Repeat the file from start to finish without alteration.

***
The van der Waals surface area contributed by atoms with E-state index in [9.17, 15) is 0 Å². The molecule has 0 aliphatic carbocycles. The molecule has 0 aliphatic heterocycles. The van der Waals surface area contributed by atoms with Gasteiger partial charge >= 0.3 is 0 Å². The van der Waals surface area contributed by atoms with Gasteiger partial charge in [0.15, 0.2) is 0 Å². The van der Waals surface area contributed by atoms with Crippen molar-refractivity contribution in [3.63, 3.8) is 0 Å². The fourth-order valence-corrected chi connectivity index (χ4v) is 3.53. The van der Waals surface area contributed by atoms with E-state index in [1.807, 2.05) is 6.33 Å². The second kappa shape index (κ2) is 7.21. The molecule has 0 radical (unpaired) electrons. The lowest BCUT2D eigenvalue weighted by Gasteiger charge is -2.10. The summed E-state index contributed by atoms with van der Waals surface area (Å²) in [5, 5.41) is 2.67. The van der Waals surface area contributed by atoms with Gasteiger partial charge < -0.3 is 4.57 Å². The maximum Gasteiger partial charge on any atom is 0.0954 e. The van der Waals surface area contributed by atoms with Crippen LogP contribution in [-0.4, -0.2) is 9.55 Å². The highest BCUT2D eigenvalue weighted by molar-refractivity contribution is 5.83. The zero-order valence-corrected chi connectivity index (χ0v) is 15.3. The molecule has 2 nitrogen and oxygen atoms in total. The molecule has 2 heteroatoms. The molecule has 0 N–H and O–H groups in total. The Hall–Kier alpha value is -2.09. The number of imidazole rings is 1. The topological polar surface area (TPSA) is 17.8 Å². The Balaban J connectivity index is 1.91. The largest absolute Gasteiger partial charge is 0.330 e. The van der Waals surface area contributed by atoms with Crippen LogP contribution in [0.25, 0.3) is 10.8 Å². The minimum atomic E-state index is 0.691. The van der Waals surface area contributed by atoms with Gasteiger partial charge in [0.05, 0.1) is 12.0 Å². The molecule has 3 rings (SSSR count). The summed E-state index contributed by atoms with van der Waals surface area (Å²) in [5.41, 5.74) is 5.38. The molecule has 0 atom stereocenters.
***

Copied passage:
The van der Waals surface area contributed by atoms with E-state index in [9.17, 15) is 0 Å². The molecule has 0 aliphatic carbocycles. The molecule has 0 aliphatic heterocycles. The van der Waals surface area contributed by atoms with Gasteiger partial charge >= 0.3 is 0 Å². The van der Waals surface area contributed by atoms with Gasteiger partial charge in [0.15, 0.2) is 0 Å². The van der Waals surface area contributed by atoms with Crippen molar-refractivity contribution in [3.63, 3.8) is 0 Å². The fourth-order valence-corrected chi connectivity index (χ4v) is 3.53. The van der Waals surface area contributed by atoms with E-state index in [1.807, 2.05) is 6.33 Å². The second kappa shape index (κ2) is 7.21. The molecule has 0 radical (unpaired) electrons. The lowest BCUT2D eigenvalue weighted by Gasteiger charge is -2.10. The summed E-state index contributed by atoms with van der Waals surface area (Å²) in [5, 5.41) is 2.67. The van der Waals surface area contributed by atoms with Gasteiger partial charge < -0.3 is 4.57 Å². The maximum Gasteiger partial charge on any atom is 0.0954 e. The van der Waals surface area contributed by atoms with Crippen LogP contribution in [-0.4, -0.2) is 9.55 Å². The highest BCUT2D eigenvalue weighted by molar-refractivity contribution is 5.83. The zero-order valence-corrected chi connectivity index (χ0v) is 15.3. The molecule has 2 nitrogen and oxygen atoms in total. The molecule has 2 heteroatoms. The molecule has 0 N–H and O–H groups in total. The Hall–Kier alpha value is -2.09. The number of imidazole rings is 1. The topological polar surface area (TPSA) is 17.8 Å². The Balaban J connectivity index is 1.91. The largest absolute Gasteiger partial charge is 0.330 e. The van der Waals surface area contributed by atoms with Crippen LogP contribution in [0.25, 0.3) is 10.8 Å². The minimum atomic E-state index is 0.691. The van der Waals surface area contributed by atoms with Gasteiger partial charge in [0.05, 0.1) is 12.0 Å². The molecule has 3 rings (SSSR count). The summed E-state index contributed by atoms with van der Waals surface area (Å²) in [5.41, 5.74) is 5.38. The molecule has 0 atom stereocenters.